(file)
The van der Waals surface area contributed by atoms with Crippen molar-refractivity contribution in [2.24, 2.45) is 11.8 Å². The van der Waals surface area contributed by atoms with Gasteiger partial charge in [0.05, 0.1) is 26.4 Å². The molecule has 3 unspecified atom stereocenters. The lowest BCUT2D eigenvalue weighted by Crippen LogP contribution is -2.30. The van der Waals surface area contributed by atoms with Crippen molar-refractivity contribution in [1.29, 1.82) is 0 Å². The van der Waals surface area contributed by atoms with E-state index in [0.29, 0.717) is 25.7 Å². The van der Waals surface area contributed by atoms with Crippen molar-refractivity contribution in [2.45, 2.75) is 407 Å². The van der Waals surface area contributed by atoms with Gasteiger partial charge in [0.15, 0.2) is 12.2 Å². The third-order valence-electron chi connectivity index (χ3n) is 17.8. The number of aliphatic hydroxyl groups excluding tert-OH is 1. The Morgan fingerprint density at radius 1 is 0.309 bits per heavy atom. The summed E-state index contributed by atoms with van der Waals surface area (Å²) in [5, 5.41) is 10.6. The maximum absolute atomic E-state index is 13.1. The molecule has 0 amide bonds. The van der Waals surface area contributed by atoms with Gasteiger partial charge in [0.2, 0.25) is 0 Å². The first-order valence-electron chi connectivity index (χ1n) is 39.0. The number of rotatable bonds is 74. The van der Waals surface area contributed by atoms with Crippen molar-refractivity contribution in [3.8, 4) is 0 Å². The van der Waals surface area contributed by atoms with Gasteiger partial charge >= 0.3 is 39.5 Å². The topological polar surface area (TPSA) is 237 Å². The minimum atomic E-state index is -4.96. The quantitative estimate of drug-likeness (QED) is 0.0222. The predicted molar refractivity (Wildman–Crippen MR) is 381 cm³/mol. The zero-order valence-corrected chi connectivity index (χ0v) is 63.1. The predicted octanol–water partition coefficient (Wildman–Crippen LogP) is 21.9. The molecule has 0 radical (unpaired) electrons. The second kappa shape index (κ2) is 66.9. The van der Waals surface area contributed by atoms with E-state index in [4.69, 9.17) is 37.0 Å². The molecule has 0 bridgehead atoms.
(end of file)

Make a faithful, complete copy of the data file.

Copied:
The van der Waals surface area contributed by atoms with Crippen molar-refractivity contribution in [2.24, 2.45) is 11.8 Å². The van der Waals surface area contributed by atoms with Gasteiger partial charge in [0.05, 0.1) is 26.4 Å². The molecule has 3 unspecified atom stereocenters. The lowest BCUT2D eigenvalue weighted by Crippen LogP contribution is -2.30. The van der Waals surface area contributed by atoms with Crippen molar-refractivity contribution in [1.29, 1.82) is 0 Å². The van der Waals surface area contributed by atoms with E-state index in [0.29, 0.717) is 25.7 Å². The van der Waals surface area contributed by atoms with Crippen molar-refractivity contribution in [2.45, 2.75) is 407 Å². The van der Waals surface area contributed by atoms with Gasteiger partial charge in [0.15, 0.2) is 12.2 Å². The third-order valence-electron chi connectivity index (χ3n) is 17.8. The number of aliphatic hydroxyl groups excluding tert-OH is 1. The Morgan fingerprint density at radius 1 is 0.309 bits per heavy atom. The summed E-state index contributed by atoms with van der Waals surface area (Å²) in [5, 5.41) is 10.6. The maximum absolute atomic E-state index is 13.1. The molecule has 0 amide bonds. The van der Waals surface area contributed by atoms with Gasteiger partial charge in [0.2, 0.25) is 0 Å². The first-order valence-electron chi connectivity index (χ1n) is 39.0. The number of rotatable bonds is 74. The van der Waals surface area contributed by atoms with Crippen molar-refractivity contribution in [3.8, 4) is 0 Å². The van der Waals surface area contributed by atoms with Gasteiger partial charge >= 0.3 is 39.5 Å². The topological polar surface area (TPSA) is 237 Å². The minimum atomic E-state index is -4.96. The quantitative estimate of drug-likeness (QED) is 0.0222. The predicted molar refractivity (Wildman–Crippen MR) is 381 cm³/mol. The zero-order valence-corrected chi connectivity index (χ0v) is 63.1. The predicted octanol–water partition coefficient (Wildman–Crippen LogP) is 21.9. The molecule has 0 radical (unpaired) electrons. The second kappa shape index (κ2) is 66.9. The van der Waals surface area contributed by atoms with E-state index in [4.69, 9.17) is 37.0 Å². The molecule has 0 bridgehead atoms.